Monday, October 1, 2007; 1:00 PM
Robert Thomson, Dr. Gridlock, diagnoses your traffic and transit problems and offers up his prescription for a better commute..
He was online Monday, Oct. 1 at 1 p.m. ET to address all your traffic and transit issues.
The Dr. Gridlock column receives hundreds of letters each month from motorists and transit riders throughout the Washington region. They ask questions and make complaints about getting around a region plagued with some of the worst traffic in the nation. The doctor diagnoses problems and tries to bring relief.
Dr. Gridlock appears in The Post's Metro section on Sunday and in the Extra section on Thursday. His comments also appear on the Web site's
A transcript follows.
Dr. Gridlock: Hello, travelers. Let's talk about what ails you on the roads and rails. Looking down into the mailbag, there appears to be plenty of distress out there.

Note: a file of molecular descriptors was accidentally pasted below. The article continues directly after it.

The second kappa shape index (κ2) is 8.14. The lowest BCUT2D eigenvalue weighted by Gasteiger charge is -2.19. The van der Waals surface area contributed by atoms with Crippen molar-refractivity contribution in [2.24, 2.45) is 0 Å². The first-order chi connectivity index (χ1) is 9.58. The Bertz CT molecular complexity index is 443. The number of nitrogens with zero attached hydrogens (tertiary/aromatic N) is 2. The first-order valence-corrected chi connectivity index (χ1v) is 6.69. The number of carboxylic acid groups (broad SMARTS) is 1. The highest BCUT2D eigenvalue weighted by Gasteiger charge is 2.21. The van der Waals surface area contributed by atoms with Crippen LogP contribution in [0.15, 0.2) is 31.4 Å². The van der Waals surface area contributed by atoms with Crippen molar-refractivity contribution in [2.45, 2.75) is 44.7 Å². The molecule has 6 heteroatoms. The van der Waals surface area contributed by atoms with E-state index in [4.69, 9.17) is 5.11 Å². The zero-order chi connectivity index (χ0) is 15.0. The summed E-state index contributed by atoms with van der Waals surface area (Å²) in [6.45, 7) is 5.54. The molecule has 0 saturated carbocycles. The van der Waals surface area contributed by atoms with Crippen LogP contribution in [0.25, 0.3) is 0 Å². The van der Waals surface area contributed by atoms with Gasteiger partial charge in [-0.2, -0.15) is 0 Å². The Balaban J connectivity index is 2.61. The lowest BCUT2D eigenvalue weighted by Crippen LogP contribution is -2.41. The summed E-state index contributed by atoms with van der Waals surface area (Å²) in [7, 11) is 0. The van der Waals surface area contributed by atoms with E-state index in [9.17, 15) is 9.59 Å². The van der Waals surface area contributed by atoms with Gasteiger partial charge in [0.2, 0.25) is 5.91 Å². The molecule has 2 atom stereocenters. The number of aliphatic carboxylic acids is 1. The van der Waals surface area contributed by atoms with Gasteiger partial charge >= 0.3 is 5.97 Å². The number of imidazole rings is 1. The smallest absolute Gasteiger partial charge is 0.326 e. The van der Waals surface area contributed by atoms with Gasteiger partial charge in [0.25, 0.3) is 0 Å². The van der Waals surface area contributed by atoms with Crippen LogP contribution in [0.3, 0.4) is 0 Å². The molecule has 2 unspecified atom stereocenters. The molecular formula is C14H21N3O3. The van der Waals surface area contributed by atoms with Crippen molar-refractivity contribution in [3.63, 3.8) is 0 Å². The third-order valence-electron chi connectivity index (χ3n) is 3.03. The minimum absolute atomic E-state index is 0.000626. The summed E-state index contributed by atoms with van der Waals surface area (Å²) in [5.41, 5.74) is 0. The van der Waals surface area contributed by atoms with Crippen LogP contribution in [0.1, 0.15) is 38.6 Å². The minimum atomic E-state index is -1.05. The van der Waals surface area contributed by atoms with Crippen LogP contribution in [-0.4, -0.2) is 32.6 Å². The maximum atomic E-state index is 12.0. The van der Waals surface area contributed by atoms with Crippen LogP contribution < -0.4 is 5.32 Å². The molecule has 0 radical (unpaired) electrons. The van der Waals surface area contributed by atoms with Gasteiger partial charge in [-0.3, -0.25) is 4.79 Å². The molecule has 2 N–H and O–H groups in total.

pedestrian near Ballston: Dr. Gridlock,
Can you please pass the word that when a pedestrian has the walk signal, even on a green light, that if the pedestrian is already halfway through the crosswalk that a driver HAS to wait for the pedestrian to finish crossing, no matter how much of a rush the driver's in to get somewhere?
Here's what happened a couple of weeks ago.
I was walking home from the Ballston Metro one afternoon, halfway through the Glebe Rd. crosswalk at Fairfax Dr. (crossing Glebe), when a driver took the right turn onto Glebe very fast, obviously saw me when he decided to do so, sped up (yes, sped up), and cursed me out when we were about face-to-face.